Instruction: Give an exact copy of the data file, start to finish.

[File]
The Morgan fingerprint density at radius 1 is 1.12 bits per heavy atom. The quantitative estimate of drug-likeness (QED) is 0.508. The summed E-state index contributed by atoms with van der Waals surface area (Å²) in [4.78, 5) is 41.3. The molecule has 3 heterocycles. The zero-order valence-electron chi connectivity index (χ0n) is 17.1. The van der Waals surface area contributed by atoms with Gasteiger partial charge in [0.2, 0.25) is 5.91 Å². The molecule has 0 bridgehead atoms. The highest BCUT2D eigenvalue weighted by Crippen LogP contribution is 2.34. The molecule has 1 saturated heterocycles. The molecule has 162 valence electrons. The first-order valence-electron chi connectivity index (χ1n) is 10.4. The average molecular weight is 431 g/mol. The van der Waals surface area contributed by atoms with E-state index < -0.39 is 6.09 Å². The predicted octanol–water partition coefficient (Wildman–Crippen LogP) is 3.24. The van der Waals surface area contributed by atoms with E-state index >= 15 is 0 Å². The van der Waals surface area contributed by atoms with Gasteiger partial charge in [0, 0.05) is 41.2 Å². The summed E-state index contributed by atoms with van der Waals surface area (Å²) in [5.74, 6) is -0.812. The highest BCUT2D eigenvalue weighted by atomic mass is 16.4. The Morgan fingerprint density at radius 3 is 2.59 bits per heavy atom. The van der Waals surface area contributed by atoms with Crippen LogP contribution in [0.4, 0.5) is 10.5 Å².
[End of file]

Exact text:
The Morgan fingerprint density at radius 1 is 1.12 bits per heavy atom. The quantitative estimate of drug-likeness (QED) is 0.508. The summed E-state index contributed by atoms with van der Waals surface area (Å²) in [4.78, 5) is 41.3. The molecule has 3 heterocycles. The zero-order valence-electron chi connectivity index (χ0n) is 17.1. The van der Waals surface area contributed by atoms with Gasteiger partial charge in [0.2, 0.25) is 5.91 Å². The molecule has 0 bridgehead atoms. The highest BCUT2D eigenvalue weighted by Crippen LogP contribution is 2.34. The molecule has 1 saturated heterocycles. The molecule has 162 valence electrons. The first-order valence-electron chi connectivity index (χ1n) is 10.4. The average molecular weight is 431 g/mol. The van der Waals surface area contributed by atoms with E-state index < -0.39 is 6.09 Å². The predicted octanol–water partition coefficient (Wildman–Crippen LogP) is 3.24. The van der Waals surface area contributed by atoms with E-state index >= 15 is 0 Å². The van der Waals surface area contributed by atoms with Gasteiger partial charge in [0, 0.05) is 41.2 Å². The summed E-state index contributed by atoms with van der Waals surface area (Å²) in [5.74, 6) is -0.812. The highest BCUT2D eigenvalue weighted by atomic mass is 16.4. The Morgan fingerprint density at radius 3 is 2.59 bits per heavy atom. The van der Waals surface area contributed by atoms with Crippen LogP contribution in [0.4, 0.5) is 10.5 Å².